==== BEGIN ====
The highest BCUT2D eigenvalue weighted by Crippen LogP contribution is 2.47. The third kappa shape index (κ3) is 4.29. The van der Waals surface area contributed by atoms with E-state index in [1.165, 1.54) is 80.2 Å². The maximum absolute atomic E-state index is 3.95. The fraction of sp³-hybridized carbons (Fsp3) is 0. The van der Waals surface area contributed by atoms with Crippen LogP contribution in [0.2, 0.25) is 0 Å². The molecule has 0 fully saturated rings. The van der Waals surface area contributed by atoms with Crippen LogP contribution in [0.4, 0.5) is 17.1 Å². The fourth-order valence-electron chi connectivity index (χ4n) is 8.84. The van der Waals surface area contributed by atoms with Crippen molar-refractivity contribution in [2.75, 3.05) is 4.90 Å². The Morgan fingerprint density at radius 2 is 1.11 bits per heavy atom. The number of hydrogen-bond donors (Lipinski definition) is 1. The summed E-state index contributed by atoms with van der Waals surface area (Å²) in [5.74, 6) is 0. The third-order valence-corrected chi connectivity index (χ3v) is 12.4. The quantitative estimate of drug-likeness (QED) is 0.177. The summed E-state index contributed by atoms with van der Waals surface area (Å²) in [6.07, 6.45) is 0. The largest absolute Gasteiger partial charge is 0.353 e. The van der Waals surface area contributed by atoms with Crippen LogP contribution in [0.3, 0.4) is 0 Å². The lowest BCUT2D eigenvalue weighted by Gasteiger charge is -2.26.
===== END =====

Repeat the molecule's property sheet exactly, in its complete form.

The highest BCUT2D eigenvalue weighted by Crippen LogP contribution is 2.47. The third kappa shape index (κ3) is 4.29. The van der Waals surface area contributed by atoms with E-state index in [1.165, 1.54) is 80.2 Å². The maximum absolute atomic E-state index is 3.95. The fraction of sp³-hybridized carbons (Fsp3) is 0. The van der Waals surface area contributed by atoms with Crippen LogP contribution in [0.2, 0.25) is 0 Å². The molecule has 0 fully saturated rings. The van der Waals surface area contributed by atoms with Crippen LogP contribution in [0.4, 0.5) is 17.1 Å². The fourth-order valence-electron chi connectivity index (χ4n) is 8.84. The van der Waals surface area contributed by atoms with Crippen molar-refractivity contribution in [2.75, 3.05) is 4.90 Å². The Morgan fingerprint density at radius 2 is 1.11 bits per heavy atom. The number of hydrogen-bond donors (Lipinski definition) is 1. The summed E-state index contributed by atoms with van der Waals surface area (Å²) in [5.74, 6) is 0. The third-order valence-corrected chi connectivity index (χ3v) is 12.4. The quantitative estimate of drug-likeness (QED) is 0.177. The summed E-state index contributed by atoms with van der Waals surface area (Å²) in [6.07, 6.45) is 0. The largest absolute Gasteiger partial charge is 0.353 e. The van der Waals surface area contributed by atoms with Crippen LogP contribution in [0.3, 0.4) is 0 Å². The lowest BCUT2D eigenvalue weighted by Gasteiger charge is -2.26.